Author, commentator, spy novelist, and National Review founder William F. Buckley, Jr’s first language as a child was Spanish. His second was French.

Incandescent light bulbs convert only a small fraction of their energy input to light, but that extra energy isn’t necessarily wasted. If the bulbs are indoors and the weather is cool enough for the furnace to run, they simply share some of that burden. Modern LEDs generate virtually no heat, but that can actually be a problem for such applications as traffic lights since during the winter the snow and ice won’t melt off.

Israeli military leader Moshe Dayan was such an enthusiastic archaeology buff he rarely hesitated to help himself to any little treasures he’d come across. Throughout his lifetime he amassed a spectacular collection this way. Shortly after the Six-Day War of 1967 Dayan sneaked alone into a dig near Holon, south of Tel Aviv, to try his luck. The dirt caved in on him, leaving only one hand visible. Children happened onto the hand sometime later and directed rescuers to dig him out.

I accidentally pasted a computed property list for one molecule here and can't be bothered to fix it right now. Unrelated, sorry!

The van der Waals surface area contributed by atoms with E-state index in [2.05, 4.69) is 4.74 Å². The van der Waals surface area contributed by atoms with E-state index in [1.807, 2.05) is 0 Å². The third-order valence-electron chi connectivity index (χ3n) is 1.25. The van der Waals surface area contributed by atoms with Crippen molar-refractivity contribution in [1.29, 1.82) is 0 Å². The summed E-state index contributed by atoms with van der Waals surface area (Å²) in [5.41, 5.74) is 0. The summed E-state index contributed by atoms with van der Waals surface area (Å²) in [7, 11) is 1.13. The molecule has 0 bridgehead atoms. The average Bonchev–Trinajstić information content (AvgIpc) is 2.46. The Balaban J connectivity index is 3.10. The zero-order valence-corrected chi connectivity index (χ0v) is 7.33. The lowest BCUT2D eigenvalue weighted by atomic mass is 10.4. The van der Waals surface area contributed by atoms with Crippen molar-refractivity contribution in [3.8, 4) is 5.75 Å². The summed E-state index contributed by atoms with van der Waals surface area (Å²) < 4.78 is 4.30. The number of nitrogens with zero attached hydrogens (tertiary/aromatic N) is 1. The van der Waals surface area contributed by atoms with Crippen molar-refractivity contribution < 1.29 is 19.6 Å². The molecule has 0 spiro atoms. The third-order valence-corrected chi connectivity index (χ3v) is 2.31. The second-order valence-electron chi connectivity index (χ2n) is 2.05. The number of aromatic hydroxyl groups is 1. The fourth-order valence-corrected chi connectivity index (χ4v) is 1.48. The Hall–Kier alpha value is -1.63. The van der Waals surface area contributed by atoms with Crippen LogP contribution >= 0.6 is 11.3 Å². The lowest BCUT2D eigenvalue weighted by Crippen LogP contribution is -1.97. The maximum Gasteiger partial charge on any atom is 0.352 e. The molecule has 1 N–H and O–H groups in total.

Little Hollywood story No. 1







Cigar smoker, though not a duck
Back in 1986 I was working at an animation facility in Burbank, California when we got a job to design and shoot a bunch of writhing pink tunnels for the fantasy film Howard the Duck.

I won’t mention names, but a certain concern far north of us in San Rafael had more work than it could comfortably handle at that moment and so farmed this project out to us through our art director on the condition that we keep the whole thing a deep, dark secret and that we expect no screen credit. Plus there would be hell to pay if they could see any “ridging” (superfine stripes caused by equipment vibration or rattle) in the textures on the final product. The code name they instructed us to use for the film was “Huey.”